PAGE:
Commentary: A reflection on China enthusiasm at APEC meetings

November 15, 2009 5:39 pm 

By Tu Qi and Shi Xianzhen

SINGAPORE, Nov. 15 — As Chinese reporters covering this year's APEC meetings in Singapore, we find here another oft used language barring English, which is mandarin Chinese. True, there is a large population of Chinese descendants in Singapore, but this year's meeting also saw a continued rise of China on the world economic arena, and, naturally, learning to talk in Chinese becomes a fancy thing to do.

Not a single speech is delivered at the APEC CEO Summit without the mentioning of China, not a single business heavyweight turns a blind eye to China's rise and potentials. This enthusiasm for China is noticeable from statesmen, businessmen and academics alike when they reexamined the massive stimulus package put in place in China, when they talked about a swift and strong rebound in China, and when they contemplated China's role in the region as well as the world in the future.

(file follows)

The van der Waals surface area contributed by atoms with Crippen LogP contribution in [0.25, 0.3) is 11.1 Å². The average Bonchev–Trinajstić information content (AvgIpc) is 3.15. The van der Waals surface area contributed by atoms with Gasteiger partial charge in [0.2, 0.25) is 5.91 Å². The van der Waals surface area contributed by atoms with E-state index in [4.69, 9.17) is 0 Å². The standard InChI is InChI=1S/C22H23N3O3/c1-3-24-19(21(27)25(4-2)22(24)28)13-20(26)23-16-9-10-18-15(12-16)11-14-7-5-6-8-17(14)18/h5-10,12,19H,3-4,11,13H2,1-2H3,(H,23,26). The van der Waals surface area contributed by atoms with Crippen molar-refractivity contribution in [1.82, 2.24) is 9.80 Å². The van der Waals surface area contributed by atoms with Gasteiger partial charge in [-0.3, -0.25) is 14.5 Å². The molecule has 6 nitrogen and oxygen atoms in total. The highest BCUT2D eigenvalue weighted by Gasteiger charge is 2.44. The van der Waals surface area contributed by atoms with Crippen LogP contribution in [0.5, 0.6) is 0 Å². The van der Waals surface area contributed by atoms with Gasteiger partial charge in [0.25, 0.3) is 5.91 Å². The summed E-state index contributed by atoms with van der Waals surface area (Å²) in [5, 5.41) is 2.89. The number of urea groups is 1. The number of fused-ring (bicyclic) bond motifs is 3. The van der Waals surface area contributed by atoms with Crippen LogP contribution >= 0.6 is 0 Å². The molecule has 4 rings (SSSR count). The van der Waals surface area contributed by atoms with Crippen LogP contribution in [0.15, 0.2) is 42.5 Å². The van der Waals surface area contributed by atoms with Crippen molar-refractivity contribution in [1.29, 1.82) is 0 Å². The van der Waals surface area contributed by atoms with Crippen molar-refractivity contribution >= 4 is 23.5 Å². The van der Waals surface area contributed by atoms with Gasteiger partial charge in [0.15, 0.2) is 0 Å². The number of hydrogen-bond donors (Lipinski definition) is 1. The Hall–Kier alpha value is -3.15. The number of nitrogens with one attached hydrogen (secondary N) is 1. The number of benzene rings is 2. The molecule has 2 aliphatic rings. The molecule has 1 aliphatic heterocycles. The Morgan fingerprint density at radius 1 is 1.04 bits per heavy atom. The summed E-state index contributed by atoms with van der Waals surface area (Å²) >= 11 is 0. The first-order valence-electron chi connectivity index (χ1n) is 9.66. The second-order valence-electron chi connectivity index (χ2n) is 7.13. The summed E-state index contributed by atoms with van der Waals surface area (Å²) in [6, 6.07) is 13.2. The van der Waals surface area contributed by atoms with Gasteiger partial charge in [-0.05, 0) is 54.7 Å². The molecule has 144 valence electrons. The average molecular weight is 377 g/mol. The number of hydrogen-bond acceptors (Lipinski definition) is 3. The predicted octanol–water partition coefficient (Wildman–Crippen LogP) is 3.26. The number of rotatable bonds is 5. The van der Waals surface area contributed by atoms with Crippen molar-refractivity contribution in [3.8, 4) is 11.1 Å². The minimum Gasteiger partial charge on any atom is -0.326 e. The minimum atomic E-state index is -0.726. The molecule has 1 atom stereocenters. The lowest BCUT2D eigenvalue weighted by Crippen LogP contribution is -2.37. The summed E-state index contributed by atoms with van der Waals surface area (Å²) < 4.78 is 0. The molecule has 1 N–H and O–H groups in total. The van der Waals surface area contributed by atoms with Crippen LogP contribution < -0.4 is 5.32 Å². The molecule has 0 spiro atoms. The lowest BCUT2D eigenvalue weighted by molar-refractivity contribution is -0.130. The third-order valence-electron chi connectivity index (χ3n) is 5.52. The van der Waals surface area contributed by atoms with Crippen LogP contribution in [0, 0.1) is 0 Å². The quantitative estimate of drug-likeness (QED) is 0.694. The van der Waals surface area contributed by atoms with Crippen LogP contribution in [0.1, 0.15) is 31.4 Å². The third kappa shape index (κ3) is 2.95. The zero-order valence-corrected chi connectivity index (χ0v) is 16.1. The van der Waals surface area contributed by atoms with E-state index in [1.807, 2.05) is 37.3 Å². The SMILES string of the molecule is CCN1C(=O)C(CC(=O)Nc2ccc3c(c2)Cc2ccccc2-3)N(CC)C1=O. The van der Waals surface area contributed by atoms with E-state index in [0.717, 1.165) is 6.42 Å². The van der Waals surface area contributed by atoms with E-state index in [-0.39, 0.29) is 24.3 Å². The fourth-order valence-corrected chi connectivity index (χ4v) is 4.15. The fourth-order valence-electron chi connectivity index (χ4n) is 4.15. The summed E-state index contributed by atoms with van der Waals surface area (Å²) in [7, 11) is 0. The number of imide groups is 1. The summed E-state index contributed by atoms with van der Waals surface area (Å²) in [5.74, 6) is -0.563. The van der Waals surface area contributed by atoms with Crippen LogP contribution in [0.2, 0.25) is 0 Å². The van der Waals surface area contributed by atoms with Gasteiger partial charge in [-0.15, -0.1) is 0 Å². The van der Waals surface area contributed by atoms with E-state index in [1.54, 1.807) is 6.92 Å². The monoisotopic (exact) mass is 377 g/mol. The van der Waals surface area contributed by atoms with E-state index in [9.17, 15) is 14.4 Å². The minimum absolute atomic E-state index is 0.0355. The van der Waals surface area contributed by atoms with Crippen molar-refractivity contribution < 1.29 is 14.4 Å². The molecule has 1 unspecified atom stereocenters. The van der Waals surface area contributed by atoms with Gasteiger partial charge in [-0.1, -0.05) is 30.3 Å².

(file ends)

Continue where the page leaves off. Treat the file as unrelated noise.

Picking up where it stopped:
When Chinese President Hu Jintao detailed to a galaxy of who's who about China's contribution to the world economic recovery since the culmination of the global economic crisis last year, very few doubted.

An economically vibrant China is a catalyst for growth in Asia, said Singapore President S. R. Nathan at a welcoming dinner for President Hu. A strong and prosperous China can be a source of strength for all nations, asserted U.S. President Barack Obama during his presidency's maiden trip to Asia.

Being the third largest economy in the world, a stronger China has taken its fair share for the world economic turnaround; but at the same time, we must also acknowledge the fact that China is still the biggest developing country, and the scale and the complexity of the problems China encounters during its development is hardly seen in the world.

This long march for prosperity in China can never be done out of a mere enthusiasm, but hard work and mutual trust. President Hu put forward a message to the world: China cannot achieve development in isolation from the world, and the world needs China for development. A more developed China will bring more opportunities and make a greater contribution to the world.

Enthusiasm can die out, but the expectations on and challenges for China will not, at least for quite a long time. (PNA/Xinhua)

DCT/rsm

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